...that makes it sound like Planned Parenthood almost never performs abortions. Of course, the reality is rather different.... And even if they weren't massaging the numbers - even if their non-abortion business were enormous enough to make that three percent claim legitimate - they would still be performing more than 250,000 abortions a year. That's a 2, a 5, and four zeros....In other words, the good Planned Parenthood might do in preventing abortions is outweighed by the evil they do in preventing abortion. Isn't there something missing in this equation, though? The people who are arguing that someone like Ross should value Planned Parenthood aren't saying merely that Planned Parenthood does good that should outweigh what Ross perceives as the evil in the abortions they provide. They're saying that Planned Parenthood, on net, prevents more abortions than it provides, from the massive amount of birth control, family planning and emergency contraception they provide. (Before you jump down my throat, please be aware that there is no evidence Plan B ever acts as an abortifacient.)
Now, you can argue with whether or not that's true. Unfortunately, we're talking about hypotheticals here. Ross can count up all the abortions performed by Planned Parenthood, while I can't ever know exactly how many were prevented by the birth control and education provided by Planned Parenthood. How would you even go about defining that? Every time someone has sex while using contraception provided by Planned Parenthood, would that count as a prevented abortion? If so, then Planned Parenthood's number of prevented abortions is orders of magnitude bigger than than the number it has provided. I imagine that Ross wouldn't define it that way. I think the number prevented is a lot higher, but it's unknowable. In this, supporters of PP are kind of disadvantaged in the same way that Conor says economic conservatives are disadvantaged: we can't ever know precisely the amount of good, only the amount of bad.
So I don't think Planned Parenthood is like Hezbollah, building hospitals here, murdering innocent Israelis there. I think, if you believe abortion is murder, it's more like a drug that inoculates against a plague, but kills some of the people who take it-- sometimes it's a killer, but many times it saves lives. (Uh, I think. I'm kind of on shaky ground with this analogy.)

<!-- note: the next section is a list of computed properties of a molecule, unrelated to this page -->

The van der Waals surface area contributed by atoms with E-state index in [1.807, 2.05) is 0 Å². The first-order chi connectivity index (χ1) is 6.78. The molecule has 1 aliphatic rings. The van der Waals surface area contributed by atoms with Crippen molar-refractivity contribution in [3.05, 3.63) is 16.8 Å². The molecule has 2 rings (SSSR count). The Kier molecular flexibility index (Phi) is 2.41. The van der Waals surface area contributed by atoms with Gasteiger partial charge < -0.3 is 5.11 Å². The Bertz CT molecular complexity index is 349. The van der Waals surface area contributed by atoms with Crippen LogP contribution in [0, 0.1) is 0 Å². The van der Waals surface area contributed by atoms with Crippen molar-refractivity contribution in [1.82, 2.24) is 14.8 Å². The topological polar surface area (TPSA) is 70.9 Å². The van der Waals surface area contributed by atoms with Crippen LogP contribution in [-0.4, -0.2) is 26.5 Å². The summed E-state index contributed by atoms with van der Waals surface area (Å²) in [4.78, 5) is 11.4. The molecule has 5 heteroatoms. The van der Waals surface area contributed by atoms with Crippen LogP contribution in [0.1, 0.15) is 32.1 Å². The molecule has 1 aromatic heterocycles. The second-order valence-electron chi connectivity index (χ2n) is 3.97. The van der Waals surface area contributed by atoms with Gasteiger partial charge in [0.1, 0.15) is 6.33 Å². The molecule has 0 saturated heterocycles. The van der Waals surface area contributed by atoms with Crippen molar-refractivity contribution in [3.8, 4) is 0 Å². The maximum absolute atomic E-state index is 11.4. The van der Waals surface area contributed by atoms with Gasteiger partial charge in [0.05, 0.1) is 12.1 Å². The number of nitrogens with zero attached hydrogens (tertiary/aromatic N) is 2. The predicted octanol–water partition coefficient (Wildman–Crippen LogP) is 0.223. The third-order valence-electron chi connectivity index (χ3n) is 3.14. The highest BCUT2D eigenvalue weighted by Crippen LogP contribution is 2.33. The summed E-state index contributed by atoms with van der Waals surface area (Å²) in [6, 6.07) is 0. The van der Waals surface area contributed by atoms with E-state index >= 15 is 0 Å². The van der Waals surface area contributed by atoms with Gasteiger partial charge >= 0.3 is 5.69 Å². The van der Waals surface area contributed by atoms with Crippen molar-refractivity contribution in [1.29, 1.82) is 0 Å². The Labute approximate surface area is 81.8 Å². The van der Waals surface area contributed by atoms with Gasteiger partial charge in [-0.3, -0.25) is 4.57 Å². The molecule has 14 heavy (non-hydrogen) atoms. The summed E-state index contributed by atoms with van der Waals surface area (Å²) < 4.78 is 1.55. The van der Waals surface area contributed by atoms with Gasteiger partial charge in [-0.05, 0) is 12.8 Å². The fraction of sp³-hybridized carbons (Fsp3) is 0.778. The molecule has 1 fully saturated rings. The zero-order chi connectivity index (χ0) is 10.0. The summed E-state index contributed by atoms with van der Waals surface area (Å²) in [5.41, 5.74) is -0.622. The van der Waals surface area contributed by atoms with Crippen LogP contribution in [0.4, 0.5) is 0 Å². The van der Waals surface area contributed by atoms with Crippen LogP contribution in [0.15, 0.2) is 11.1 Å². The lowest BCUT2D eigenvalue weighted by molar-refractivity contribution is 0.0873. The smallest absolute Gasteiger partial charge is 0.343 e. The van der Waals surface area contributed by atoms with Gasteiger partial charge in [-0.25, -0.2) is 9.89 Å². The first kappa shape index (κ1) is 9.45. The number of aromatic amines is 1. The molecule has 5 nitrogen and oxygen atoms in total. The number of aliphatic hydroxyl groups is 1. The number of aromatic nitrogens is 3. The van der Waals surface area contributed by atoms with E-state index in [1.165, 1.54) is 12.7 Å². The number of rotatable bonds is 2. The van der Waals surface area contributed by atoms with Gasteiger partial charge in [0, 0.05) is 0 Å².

Also relevant-- Ross is the same person who said that the politics of abortion is part of the art of the possible, and stated matter-of-factly that the goal of a pro-lifer is to be pragmatic and reduce the number of abortions in the United States, regardless of whether or not doing so was perfectly in line with pro-life philosophy or principles. So which is it? Is the pro-life cause's duty to lower the net number of abortions or not? If the answer is yes, I can't see how Ross can argue against holding his nose and supporting Planned Parenthood. That's what a pragmatic opponent of abortion's duty would be, and that's the kind of pro-life Ross asserted he was in that older post responding to me.
Update: Hmmm, well the last paragraph doesn't quite follow-- the way Ross could be both an abortion pragmatist and not support (whatever that means) Planned Parenthood is if, as I said was possible, he doesn't actually think they prevent more abortions than they provide. Which brings us back to the unknowability problem.
Update II: "Award-winning columnist, reporter, editor, author, bon vivant and raconteur" Robert Stacey McCain responds to me, or really, responds to my comments on John Schwenkler's response to me, so check both out. Worth saying that I didn't actually call myself a pragmatist; I don't think a fetus has human rights, so there's no conflict for me at all. I have just said, and will continue saying, that if those who are pro-life put on the mantel of pragmatics in the face of genuine philosophical or argumentative inconsistencies, I don't see how they can be so hard on Planned Parenthood. But then, this has been a deeply unhelpful conversation all around, so maybe we should drop it.
Incidentally, I think the problem with Robert Stacey McCain's position is the same one with the conservative position against sex ed: people enjoy having sex and are not going to stop anytime soon. Yes, I know that sometimes politics involves seemingly unlikely dreams; as you know, I'm a big believer in those things. But if I had to make a bet on which political aim was least likely to succeed in the near future, I'd probably go all in on "getting people to have less casual sex."